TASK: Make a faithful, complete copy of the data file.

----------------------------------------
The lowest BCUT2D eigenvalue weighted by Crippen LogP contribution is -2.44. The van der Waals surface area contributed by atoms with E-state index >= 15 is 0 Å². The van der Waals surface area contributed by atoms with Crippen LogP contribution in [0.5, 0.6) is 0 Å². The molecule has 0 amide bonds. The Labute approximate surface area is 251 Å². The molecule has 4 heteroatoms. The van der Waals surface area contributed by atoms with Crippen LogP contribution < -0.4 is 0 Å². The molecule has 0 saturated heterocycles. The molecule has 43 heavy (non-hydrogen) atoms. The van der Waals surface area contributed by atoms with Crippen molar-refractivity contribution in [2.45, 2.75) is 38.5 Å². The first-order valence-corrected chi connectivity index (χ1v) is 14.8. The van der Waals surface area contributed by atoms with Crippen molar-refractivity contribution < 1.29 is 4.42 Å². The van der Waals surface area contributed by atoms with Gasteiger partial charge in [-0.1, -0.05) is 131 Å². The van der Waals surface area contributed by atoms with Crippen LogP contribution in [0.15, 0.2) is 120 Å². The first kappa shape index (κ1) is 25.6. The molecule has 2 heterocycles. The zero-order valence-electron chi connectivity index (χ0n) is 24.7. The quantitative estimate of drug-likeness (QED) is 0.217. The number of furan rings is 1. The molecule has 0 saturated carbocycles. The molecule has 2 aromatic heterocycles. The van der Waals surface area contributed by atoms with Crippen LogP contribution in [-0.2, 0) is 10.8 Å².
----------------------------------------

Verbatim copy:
The lowest BCUT2D eigenvalue weighted by Crippen LogP contribution is -2.44. The van der Waals surface area contributed by atoms with E-state index >= 15 is 0 Å². The van der Waals surface area contributed by atoms with Crippen LogP contribution in [0.5, 0.6) is 0 Å². The molecule has 0 amide bonds. The Labute approximate surface area is 251 Å². The molecule has 4 heteroatoms. The van der Waals surface area contributed by atoms with Crippen LogP contribution < -0.4 is 0 Å². The molecule has 0 saturated heterocycles. The molecule has 43 heavy (non-hydrogen) atoms. The van der Waals surface area contributed by atoms with Crippen molar-refractivity contribution in [2.45, 2.75) is 38.5 Å². The first-order valence-corrected chi connectivity index (χ1v) is 14.8. The van der Waals surface area contributed by atoms with Crippen molar-refractivity contribution < 1.29 is 4.42 Å². The van der Waals surface area contributed by atoms with Gasteiger partial charge in [-0.1, -0.05) is 131 Å². The van der Waals surface area contributed by atoms with Crippen LogP contribution in [0.15, 0.2) is 120 Å². The first kappa shape index (κ1) is 25.6. The molecule has 2 heterocycles. The zero-order valence-electron chi connectivity index (χ0n) is 24.7. The quantitative estimate of drug-likeness (QED) is 0.217. The number of furan rings is 1. The molecule has 0 saturated carbocycles. The molecule has 2 aromatic heterocycles. The van der Waals surface area contributed by atoms with Crippen LogP contribution in [-0.2, 0) is 10.8 Å².